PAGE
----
The first few days of a new year are always exciting for me. Like most people, I use this time to make resolutions and set goals for the year ahead. Many writers I know set goals for 2015 too, and I think that’s important. Without goals that keep us moving forward, it’s too easy to procrastinate and put off starting that book or finally finishing it.
With the right goals, you’ll keep moving forward and achieve your dreams, not just in your writing life, but in all other areas of your life too.
So what does having the right goals mean?
Most of all, make sure your goals are SMART goals.
SMART is an acronym that stands for goals that are:
- Specific: Your writing goals should be concrete and unambiguous. Instead of a general statement such as “I want to write a book,” set a specific goal such as “finish the first draft of my romance novel by July 31.”
- Measurable: Your writing goals should have criteria that allow you to measure your progress toward your goals and whether you have reached them. If you set a goal such as “become a better writer,” it’s hard to judge whether you succeeded. Instead, choose phrase your goal in a way that can be measured, e.g., “reading ten books about writing this year.”
- Attainable: Your writing goals should be attainable with the time and skills you have. If you set your goals too high, you’ll only give up in frustration. So instead of choosing a lofty goal such as “writing 10,000 words every day,” pick a word-count goal that is doable considering your writing speed, work schedule, and other commitments.
- Relevant: Your writing goals should be something that is important to you personally. Don’t write a dystopian novel just because that’s what sells after the success of The Hunger Games. Readers will realize if your heart wasn’t in it, and by the time you finish your novel, that publishing trend might be over anyway. Write what you love. If that’s a dystopian novel, great. If not, write a story that keeps you interested from start to finish.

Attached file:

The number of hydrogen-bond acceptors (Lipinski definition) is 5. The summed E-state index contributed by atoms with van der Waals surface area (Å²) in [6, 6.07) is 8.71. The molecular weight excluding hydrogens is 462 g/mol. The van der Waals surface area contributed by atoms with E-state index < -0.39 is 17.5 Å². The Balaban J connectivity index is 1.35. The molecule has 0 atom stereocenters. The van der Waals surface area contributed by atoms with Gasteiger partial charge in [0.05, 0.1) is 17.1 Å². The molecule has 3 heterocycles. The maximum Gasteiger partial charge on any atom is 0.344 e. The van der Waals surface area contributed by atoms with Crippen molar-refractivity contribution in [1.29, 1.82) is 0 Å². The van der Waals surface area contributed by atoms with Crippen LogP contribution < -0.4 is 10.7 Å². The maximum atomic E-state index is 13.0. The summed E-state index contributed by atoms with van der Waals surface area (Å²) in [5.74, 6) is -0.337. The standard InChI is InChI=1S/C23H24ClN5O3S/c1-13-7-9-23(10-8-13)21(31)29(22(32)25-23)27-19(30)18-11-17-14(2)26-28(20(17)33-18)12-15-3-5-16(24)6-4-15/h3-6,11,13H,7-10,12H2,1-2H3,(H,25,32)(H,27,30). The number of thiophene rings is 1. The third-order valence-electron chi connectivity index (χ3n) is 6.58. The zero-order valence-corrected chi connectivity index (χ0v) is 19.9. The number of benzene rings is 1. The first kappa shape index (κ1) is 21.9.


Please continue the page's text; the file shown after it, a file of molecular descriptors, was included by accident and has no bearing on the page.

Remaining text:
- Time-bound: Your writing goals should have a deadline. Without deadlines, it’s too easy to keep putting it off. Deadlines create a sense of urgency that will get you moving toward your goals. So instead of setting an open-ended goal such as “being a published writer someday,” choose a time-bound goal such as “submitting my manuscript to five publishers by November 15.”
My personal writing goals for 2015 are publishing the first two books in my writers’ guide series as well as four novels. One of them is already with the editor and another is a republication of an old novel I want to revise, so I think that’s achievable if I write about 2,000 words every day.
This word count goal is specific, measurable, and attainable for me since I write full time. It’s also relevant since it contributes to my writing goals for 2015, and it’s time-bound.
What are your writing goals for 2015? Leave a comment and let me know!